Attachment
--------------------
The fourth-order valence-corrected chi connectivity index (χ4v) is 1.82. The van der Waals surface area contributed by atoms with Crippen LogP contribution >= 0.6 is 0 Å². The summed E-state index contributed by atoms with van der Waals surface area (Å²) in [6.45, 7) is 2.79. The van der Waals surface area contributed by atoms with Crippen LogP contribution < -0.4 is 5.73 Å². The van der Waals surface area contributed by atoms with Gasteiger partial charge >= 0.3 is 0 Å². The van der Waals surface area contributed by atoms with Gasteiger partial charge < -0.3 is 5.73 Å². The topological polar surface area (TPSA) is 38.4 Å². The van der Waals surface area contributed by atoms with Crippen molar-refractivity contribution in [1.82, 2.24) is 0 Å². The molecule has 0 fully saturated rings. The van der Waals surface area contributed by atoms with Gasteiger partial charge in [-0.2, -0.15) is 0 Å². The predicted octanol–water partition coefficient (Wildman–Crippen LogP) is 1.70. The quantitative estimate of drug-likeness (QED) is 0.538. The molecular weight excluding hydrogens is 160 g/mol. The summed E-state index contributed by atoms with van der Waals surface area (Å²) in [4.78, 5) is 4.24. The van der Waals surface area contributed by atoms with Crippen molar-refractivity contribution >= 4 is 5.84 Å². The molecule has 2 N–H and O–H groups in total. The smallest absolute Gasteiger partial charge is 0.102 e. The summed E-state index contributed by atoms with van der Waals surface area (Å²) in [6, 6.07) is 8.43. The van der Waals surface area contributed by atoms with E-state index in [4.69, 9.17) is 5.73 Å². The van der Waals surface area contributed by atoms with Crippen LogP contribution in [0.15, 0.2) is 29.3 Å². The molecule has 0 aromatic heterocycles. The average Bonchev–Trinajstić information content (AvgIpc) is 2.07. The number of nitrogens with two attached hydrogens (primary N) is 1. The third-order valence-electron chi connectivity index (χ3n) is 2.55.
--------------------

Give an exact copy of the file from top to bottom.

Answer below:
The fourth-order valence-corrected chi connectivity index (χ4v) is 1.82. The van der Waals surface area contributed by atoms with Crippen LogP contribution >= 0.6 is 0 Å². The summed E-state index contributed by atoms with van der Waals surface area (Å²) in [6.45, 7) is 2.79. The van der Waals surface area contributed by atoms with Crippen LogP contribution < -0.4 is 5.73 Å². The van der Waals surface area contributed by atoms with Gasteiger partial charge >= 0.3 is 0 Å². The van der Waals surface area contributed by atoms with Gasteiger partial charge < -0.3 is 5.73 Å². The topological polar surface area (TPSA) is 38.4 Å². The van der Waals surface area contributed by atoms with Crippen molar-refractivity contribution in [1.82, 2.24) is 0 Å². The molecule has 0 fully saturated rings. The van der Waals surface area contributed by atoms with Gasteiger partial charge in [-0.2, -0.15) is 0 Å². The predicted octanol–water partition coefficient (Wildman–Crippen LogP) is 1.70. The quantitative estimate of drug-likeness (QED) is 0.538. The molecular weight excluding hydrogens is 160 g/mol. The summed E-state index contributed by atoms with van der Waals surface area (Å²) in [4.78, 5) is 4.24. The van der Waals surface area contributed by atoms with Crippen molar-refractivity contribution >= 4 is 5.84 Å². The molecule has 2 N–H and O–H groups in total. The smallest absolute Gasteiger partial charge is 0.102 e. The summed E-state index contributed by atoms with van der Waals surface area (Å²) in [6, 6.07) is 8.43. The van der Waals surface area contributed by atoms with E-state index in [4.69, 9.17) is 5.73 Å². The van der Waals surface area contributed by atoms with Crippen LogP contribution in [0.15, 0.2) is 29.3 Å². The molecule has 0 aromatic heterocycles. The average Bonchev–Trinajstić information content (AvgIpc) is 2.07. The number of nitrogens with two attached hydrogens (primary N) is 1. The third-order valence-electron chi connectivity index (χ3n) is 2.55.